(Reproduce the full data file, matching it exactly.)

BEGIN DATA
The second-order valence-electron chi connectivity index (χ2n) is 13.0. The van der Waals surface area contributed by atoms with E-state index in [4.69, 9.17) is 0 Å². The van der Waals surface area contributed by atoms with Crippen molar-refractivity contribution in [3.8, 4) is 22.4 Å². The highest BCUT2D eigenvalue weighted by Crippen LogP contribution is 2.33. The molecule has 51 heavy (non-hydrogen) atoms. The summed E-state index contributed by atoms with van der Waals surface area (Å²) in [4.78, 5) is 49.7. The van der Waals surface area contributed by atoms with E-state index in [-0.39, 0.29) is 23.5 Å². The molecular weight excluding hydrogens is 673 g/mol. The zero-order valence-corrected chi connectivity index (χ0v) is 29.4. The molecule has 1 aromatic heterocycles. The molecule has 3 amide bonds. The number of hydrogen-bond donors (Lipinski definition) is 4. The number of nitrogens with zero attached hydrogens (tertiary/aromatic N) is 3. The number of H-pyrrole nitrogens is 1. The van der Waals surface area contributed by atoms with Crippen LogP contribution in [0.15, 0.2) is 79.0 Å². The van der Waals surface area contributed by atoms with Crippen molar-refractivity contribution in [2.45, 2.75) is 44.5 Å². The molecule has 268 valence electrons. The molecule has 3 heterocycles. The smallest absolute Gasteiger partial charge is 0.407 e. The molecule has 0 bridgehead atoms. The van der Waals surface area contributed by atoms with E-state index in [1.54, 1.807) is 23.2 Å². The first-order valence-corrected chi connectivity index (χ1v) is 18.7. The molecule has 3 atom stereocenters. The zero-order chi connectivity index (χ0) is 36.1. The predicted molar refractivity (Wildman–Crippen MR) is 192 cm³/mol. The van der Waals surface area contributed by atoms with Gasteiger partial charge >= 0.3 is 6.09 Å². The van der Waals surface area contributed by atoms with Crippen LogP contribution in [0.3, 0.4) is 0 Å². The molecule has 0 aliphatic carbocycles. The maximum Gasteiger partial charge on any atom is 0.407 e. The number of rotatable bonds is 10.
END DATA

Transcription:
The second-order valence-electron chi connectivity index (χ2n) is 13.0. The van der Waals surface area contributed by atoms with E-state index in [4.69, 9.17) is 0 Å². The van der Waals surface area contributed by atoms with Crippen molar-refractivity contribution in [3.8, 4) is 22.4 Å². The highest BCUT2D eigenvalue weighted by Crippen LogP contribution is 2.33. The molecule has 51 heavy (non-hydrogen) atoms. The summed E-state index contributed by atoms with van der Waals surface area (Å²) in [4.78, 5) is 49.7. The van der Waals surface area contributed by atoms with E-state index in [-0.39, 0.29) is 23.5 Å². The molecular weight excluding hydrogens is 673 g/mol. The zero-order valence-corrected chi connectivity index (χ0v) is 29.4. The molecule has 1 aromatic heterocycles. The molecule has 3 amide bonds. The number of hydrogen-bond donors (Lipinski definition) is 4. The number of nitrogens with zero attached hydrogens (tertiary/aromatic N) is 3. The number of H-pyrrole nitrogens is 1. The van der Waals surface area contributed by atoms with Crippen LogP contribution in [0.15, 0.2) is 79.0 Å². The van der Waals surface area contributed by atoms with Crippen molar-refractivity contribution in [2.45, 2.75) is 44.5 Å². The molecule has 268 valence electrons. The molecule has 3 heterocycles. The smallest absolute Gasteiger partial charge is 0.407 e. The molecule has 0 bridgehead atoms. The van der Waals surface area contributed by atoms with E-state index in [1.54, 1.807) is 23.2 Å². The first-order valence-corrected chi connectivity index (χ1v) is 18.7. The molecule has 3 atom stereocenters. The zero-order chi connectivity index (χ0) is 36.1. The predicted molar refractivity (Wildman–Crippen MR) is 192 cm³/mol. The van der Waals surface area contributed by atoms with Gasteiger partial charge >= 0.3 is 6.09 Å². The van der Waals surface area contributed by atoms with Crippen LogP contribution in [0.3, 0.4) is 0 Å². The molecule has 0 aliphatic carbocycles. The maximum Gasteiger partial charge on any atom is 0.407 e. The number of rotatable bonds is 10.